With a united opposition resolutely insisting that it will not allow the passage of the amended Land Acquisition Bill in Parliament, the Modi government has initiated a dialogue with farmers’ groups who are protesting the dilution of the original legislation. And the ruling alliance has chosen Home Minister Rajnath Singh for this job.

The senior Bharatiya Janata Party leader’s appointment by Prime Minister Narendra Modi as the point-person for these discussions has landed Rajnath Singh at the centre stage in the ongoing budget session of Parliament.

Like several other senior ministers, Rajnath Singh had thus far been virtually sidelined in the ruling dispensation. Modi and Rajnath Singh were virtually inseparable in the run-up to the Lok Sabha elections, but this changed after the formation of the NDA government.

He was quickly marginalised and his involvement in party and government affairs has at best been nominal since then. In this period, Finance Minister Arun Jaitley has emerged as Modi’s confidant in the government and Amit Shah in the party.

Falling back on a 'kisan leader'

The BJP’s humiliating rout in the recent Delhi assembly elections appears to have altered the equations in the party and the government. Since the Delhi debacle was perceived as a personal defeat for Modi and Shah, the two leaders have become far more accommodating and conciliatory.

To begin with, the Prime Minister has realised that the government will find it extremely difficult to replace the other ordinances, including those on coal, insurance and mining, with Bills in the ongoing Budget Parliament session if it is unable to first break the logjam on the Land Acquisition Bill. Modi needs all hands on deck as the land Bill is also being opposed by NDA ally Shiv Sena and the Biju Janata Dal, which is usually supportive of the government on most issues.

Besides reaching out to opposition leaders like Samajwadi Party’s Mulayam Singh Yadav, Nationalist Congress Party chief Sharad Pawar and Congress president Sonia Gandhi, Modi has turned to his senior colleague Rajnath Singh for help.

A senior party leader, Rajnath Singh can reach out to farmers’ groups as he has dealt with them in the past as agriculture minister. Indeed, the home minister has always projected himself as a kisan leader. It helps that he has served a stint as Uttar Pradesh chief minister and enjoys a good rapport with political rivals. At the same time, Rajnath Singh has close links with the Rashtriya Swayamsevak Sangh leadership.

Several organisations affiliated to the RSS, like the Bharatiya Kisan Sangh, Ekta Parishad and Bharatiya Krishak Samaj, have joined the protests against the amended land Bill. In addition, social activist Anna Hazare and his former protégé, Delhi Chief Minister Arvind Kejriwal, led a farmers’ protest at the Jantar Mantar on Tuesday. This is to be followed by a “Zameen Wapsi Andolan” by the Congress on Wednesday.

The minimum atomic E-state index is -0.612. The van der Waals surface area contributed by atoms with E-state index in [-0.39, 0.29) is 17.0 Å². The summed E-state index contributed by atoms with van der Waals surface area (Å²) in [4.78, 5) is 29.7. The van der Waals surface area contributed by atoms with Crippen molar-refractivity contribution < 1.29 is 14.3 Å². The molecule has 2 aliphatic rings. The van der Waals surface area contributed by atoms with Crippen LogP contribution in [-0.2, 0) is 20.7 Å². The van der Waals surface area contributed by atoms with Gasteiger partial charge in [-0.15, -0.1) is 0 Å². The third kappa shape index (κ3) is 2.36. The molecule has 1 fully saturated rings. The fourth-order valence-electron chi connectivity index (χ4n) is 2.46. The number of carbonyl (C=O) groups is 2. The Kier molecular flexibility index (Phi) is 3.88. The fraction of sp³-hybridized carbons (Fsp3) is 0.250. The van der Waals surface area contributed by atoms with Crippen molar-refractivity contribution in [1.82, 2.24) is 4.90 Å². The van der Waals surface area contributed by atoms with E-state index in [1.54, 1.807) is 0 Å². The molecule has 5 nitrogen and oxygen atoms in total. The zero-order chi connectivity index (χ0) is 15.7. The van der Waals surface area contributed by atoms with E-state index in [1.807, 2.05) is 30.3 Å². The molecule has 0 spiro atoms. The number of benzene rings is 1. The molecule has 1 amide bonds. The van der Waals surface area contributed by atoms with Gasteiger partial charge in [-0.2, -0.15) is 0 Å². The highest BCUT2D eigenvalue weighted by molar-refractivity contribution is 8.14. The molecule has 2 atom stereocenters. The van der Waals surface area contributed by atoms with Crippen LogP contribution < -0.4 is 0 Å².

Dispelling 'popular perception'

The opposition has alleged that the NDA government has killed the spirit of the original Bill by doing away with the provision of seeking a social impact assessment and the requirement to get the prior consent of 70% of land owners before the acquisition of agricultural land.

Rajnath Singh has held a series of meetings with farmers’ groups, including representatives of the three Sangh affiliated groups, over the past few days to understand their concerns and to explain the government’s position.

“The perception has gained ground that the land Bill has been amended to favour corporates and is anti-farmer,” remarked a NDA minister. “Our first task is to dispel this perception and allay fears on this score.”

The RSS is also learnt to have told the government that it should be open to suggestions from its kisan organisations as it could face serious political ramifications. BJP leaders maintained that the government is willing to consider nominal changes in the land bill after it hears out the various farmer groups.

Getting allies on board

Meanwhile the BJP is putting its own house in order. While party president Amit Shah set up an eight-member committee to get suggestions from farmers, the land Bill was the subject of discussion at the BJP’s parliamentary party meeting on Tuesday morning, where the provisions of the amended legislation were explained to the MPs.

A similar meeting was held for NDA allies on Tuesday evening. Rural Development Minister Birender Singh explained the key provisions of the Bill at the meet, while Modi clarified that it was not “anti-farmer” as it was being made out to be. On the contrary, he underlined, the new legislation will actually help farmers as it provides for enhanced compensation for them.

While the government is engaged in hectic backroom discussions on the land Bill, it went ahead with the introduction of the legislation replacing the ordinance in the Lok Sabha on Tuesday despite stiff resistance from the opposition benches who accused the government of bypassing Parliament. The Congress contingent walked out in protest.

The government, however, adopted a flexible approach in the Rajya Sabha, where the opposition is in majority. Arun Jaitley assured the House that a detailed discussion will be held before the Bill is introduced in the Upper House.

The government has a tough task ahead. It has to end the face-off with the opposition at the earliest as the eight ordinances it promulgated have to be converted into Bills within six weeks of the commencement of the budget session of Parliament , failing which they will lapse.